Small and Light PCs About Ready for Mobile Music Making

Musicians have generally had to shy away from slim, light portable PC laptops, but watching the specs on these machines, I’d say that’s finally changing. Take the upcoming Lenovo IdeaPad U110. Like the Apple MacBook Air, you have to rely on an external optical drive, but otherwise, this machine comes pretty close to being a worthy mobile music machine. If shedding pounds and size is important to you, there’s no question you could make this box work on the road. Lenovo IdeaPad U110 [ Early Specs at GottaBeMobile.com] There’s not that much of a price premium: it’s US$1899. The specs …

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Asus Eee PC Gets SDK; Anyone Using Eee for Music?

While mentioning the OLPC XO laptop, I have to point, as well, to Asus’ Eee. Sure, it’s not necessarily designed for being in the middle of a sub-Saharan desert, but it has some of the other hallmarks of OLPC — low power use, light weight, extremely low cost, and open-source, Linux-based software. These little machines are underpowered for many digital audio tasks, but MIDI and basic live audio are certainly feasible. I’ve heard at least a couple of readers using them. Anyone using them for musical tasks? Asus has launched an “SDK” — a bit of a misnomer, as you …

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Abletonator: Ableton Live as Arcade Cabinet

It’s big. It’s beautiful. It’s … not at all practical as a mobile controller. It’s the Abletonator: Ableton Live on a PC with custom controller and casing, transformed into an arcade game cabinet form-factor. Why? Because. (Thanks to comments by Gavin for the tip!) So, if you liked the Ambassador Live controller with arcade buttons, but wanted a full cabinet so it’s impossible to lift, you’ll love this. The creator is Jr Savage, who evidently created this in 2006. Install MAME on this, and you’ve got an all-Live, all-vintage-gaming dream machine. Specs: Custom-built plywood cabinet PC running Windows XP, Ableton …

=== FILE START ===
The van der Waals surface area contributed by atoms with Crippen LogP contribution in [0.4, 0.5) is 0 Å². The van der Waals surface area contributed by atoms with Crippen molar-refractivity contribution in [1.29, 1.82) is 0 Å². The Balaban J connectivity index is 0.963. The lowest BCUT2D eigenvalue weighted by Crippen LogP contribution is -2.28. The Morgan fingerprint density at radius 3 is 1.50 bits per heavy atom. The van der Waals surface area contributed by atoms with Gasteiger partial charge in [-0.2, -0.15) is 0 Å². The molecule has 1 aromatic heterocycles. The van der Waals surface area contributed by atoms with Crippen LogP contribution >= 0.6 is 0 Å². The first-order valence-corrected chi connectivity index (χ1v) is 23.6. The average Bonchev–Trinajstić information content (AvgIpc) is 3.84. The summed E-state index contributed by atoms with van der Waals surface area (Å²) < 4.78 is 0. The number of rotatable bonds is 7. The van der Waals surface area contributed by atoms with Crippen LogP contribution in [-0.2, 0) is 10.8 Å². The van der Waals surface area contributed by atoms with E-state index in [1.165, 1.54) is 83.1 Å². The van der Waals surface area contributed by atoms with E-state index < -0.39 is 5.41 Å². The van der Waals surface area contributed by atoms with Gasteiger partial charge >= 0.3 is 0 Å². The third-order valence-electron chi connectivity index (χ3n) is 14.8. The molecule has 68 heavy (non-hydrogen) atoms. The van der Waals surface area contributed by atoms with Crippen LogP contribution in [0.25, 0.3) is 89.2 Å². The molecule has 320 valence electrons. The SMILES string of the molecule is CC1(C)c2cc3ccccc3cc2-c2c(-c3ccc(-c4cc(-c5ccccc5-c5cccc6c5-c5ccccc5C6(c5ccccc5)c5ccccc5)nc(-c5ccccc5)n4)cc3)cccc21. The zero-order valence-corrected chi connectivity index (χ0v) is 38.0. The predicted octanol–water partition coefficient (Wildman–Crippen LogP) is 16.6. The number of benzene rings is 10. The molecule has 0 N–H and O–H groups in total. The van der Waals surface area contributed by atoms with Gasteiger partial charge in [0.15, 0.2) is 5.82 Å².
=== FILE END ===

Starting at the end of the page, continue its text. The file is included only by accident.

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One-Fader Control Surfaces: A Cubase-Only Entry, vs. Everything Else

This is the new Steinberg control surface. (See the hands-on video at SonicState.) It’s built to integrate out of the box with Cubase 4, which if you’re a Cubase 4 user should be good. You or I might give it a name like “CubaseControl” or something, but Steinberg has seen fit to call it the CC 121, which sounds like it was lifted off of a MIDI specification. No matter — they can call it Eustice if it’s a good controller. But that’s not the only odd thing about the CC 121. There’s a little light that goes on to …

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Weekend Inspiration: NIN + Monome + Lemur, Trackers

In case you haven’t seen it, Nine Inch Nails has taken to the multi-touch Lemur control surface and More Buttons Than Thou top-end Monome. There’s a short video of an experiment combining the two with a real (MIDI-enabled) Yamaha piano. It’s just under a minute, but already evocative — I’m not entirely sure why Alessandro is manning the touchpad on his laptop given all this hardware around, but the cascading patterns on the Monome suggest both LED art and a digital take on a player piano. More videos on the official NIN YouTube page, which has recently launched a visuals …

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Read, Write Music Notation Digitally, on Windows: $100 or Less

Proprietary systems like FreeHand’s awkwardly-named MusicPad Pro Plus (Pro Plus, eh?) have offered digital manuscript paper for some time. But the idea there is you buy dedicated hardware; the MusicPad Pro Plus is US$899. With tablet PCs starting at about the same price, and the convenience of having your mobile computer also be your music notation, it seems like the convergence of the manuscript page and the computer isn’t far off. Enter MusicReader for Windows XP and Vista. It runs just US$69-99; bring your own laptop. Better yet, bring your own tablet PC and you have a form factor that …

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Tiny PCs for Music: UMPC Runs SONAR, Fruity Loops Like a Real PC

The UMPC may not have caught on with the masses, but the idea is terrific: a full-featured Windows PC in a space only slightly larger than a smart phone. Loyal followers continue to love their UMPCs, especially when they’re as tiny as the Raon Digital Everun. And as we predicted when Intel first announced the UMPC, this is a workable little music machine. After all, just a few years ago computer musicians would have described these specs as “high-end”, and there’s USB for input. To prove the point, Steve Paine, from UMPCPortal.com writes in with video evidence: a clip from …

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